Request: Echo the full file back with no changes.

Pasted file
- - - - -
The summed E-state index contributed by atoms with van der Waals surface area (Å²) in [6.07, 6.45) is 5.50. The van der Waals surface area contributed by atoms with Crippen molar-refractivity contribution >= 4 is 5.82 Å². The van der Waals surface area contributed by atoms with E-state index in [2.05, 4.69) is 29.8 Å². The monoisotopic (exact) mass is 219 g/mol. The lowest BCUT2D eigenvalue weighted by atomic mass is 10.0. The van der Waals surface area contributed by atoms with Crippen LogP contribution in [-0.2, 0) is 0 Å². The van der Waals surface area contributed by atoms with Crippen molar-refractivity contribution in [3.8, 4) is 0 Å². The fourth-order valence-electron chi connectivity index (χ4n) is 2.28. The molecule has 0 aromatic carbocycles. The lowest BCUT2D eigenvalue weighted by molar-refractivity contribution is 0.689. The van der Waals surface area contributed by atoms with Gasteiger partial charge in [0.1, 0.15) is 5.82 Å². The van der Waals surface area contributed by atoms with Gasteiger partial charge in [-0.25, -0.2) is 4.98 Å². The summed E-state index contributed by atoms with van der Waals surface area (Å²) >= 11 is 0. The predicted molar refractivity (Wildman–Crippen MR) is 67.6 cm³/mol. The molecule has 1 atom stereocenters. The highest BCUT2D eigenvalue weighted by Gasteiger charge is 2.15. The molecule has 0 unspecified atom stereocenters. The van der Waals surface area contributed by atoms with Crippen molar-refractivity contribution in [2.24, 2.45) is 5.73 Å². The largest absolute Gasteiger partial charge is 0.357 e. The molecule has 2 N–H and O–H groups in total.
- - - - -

The summed E-state index contributed by atoms with van der Waals surface area (Å²) in [6.07, 6.45) is 5.50. The van der Waals surface area contributed by atoms with Crippen molar-refractivity contribution >= 4 is 5.82 Å². The van der Waals surface area contributed by atoms with E-state index in [2.05, 4.69) is 29.8 Å². The monoisotopic (exact) mass is 219 g/mol. The lowest BCUT2D eigenvalue weighted by atomic mass is 10.0. The van der Waals surface area contributed by atoms with Crippen LogP contribution in [-0.2, 0) is 0 Å². The van der Waals surface area contributed by atoms with Crippen molar-refractivity contribution in [3.8, 4) is 0 Å². The fourth-order valence-electron chi connectivity index (χ4n) is 2.28. The molecule has 0 aromatic carbocycles. The lowest BCUT2D eigenvalue weighted by molar-refractivity contribution is 0.689. The van der Waals surface area contributed by atoms with Gasteiger partial charge in [0.1, 0.15) is 5.82 Å². The van der Waals surface area contributed by atoms with Gasteiger partial charge in [-0.25, -0.2) is 4.98 Å². The summed E-state index contributed by atoms with van der Waals surface area (Å²) >= 11 is 0. The predicted molar refractivity (Wildman–Crippen MR) is 67.6 cm³/mol. The molecule has 1 atom stereocenters. The highest BCUT2D eigenvalue weighted by Gasteiger charge is 2.15. The molecule has 0 unspecified atom stereocenters. The van der Waals surface area contributed by atoms with Crippen molar-refractivity contribution in [2.24, 2.45) is 5.73 Å². The largest absolute Gasteiger partial charge is 0.357 e. The molecule has 2 N–H and O–H groups in total.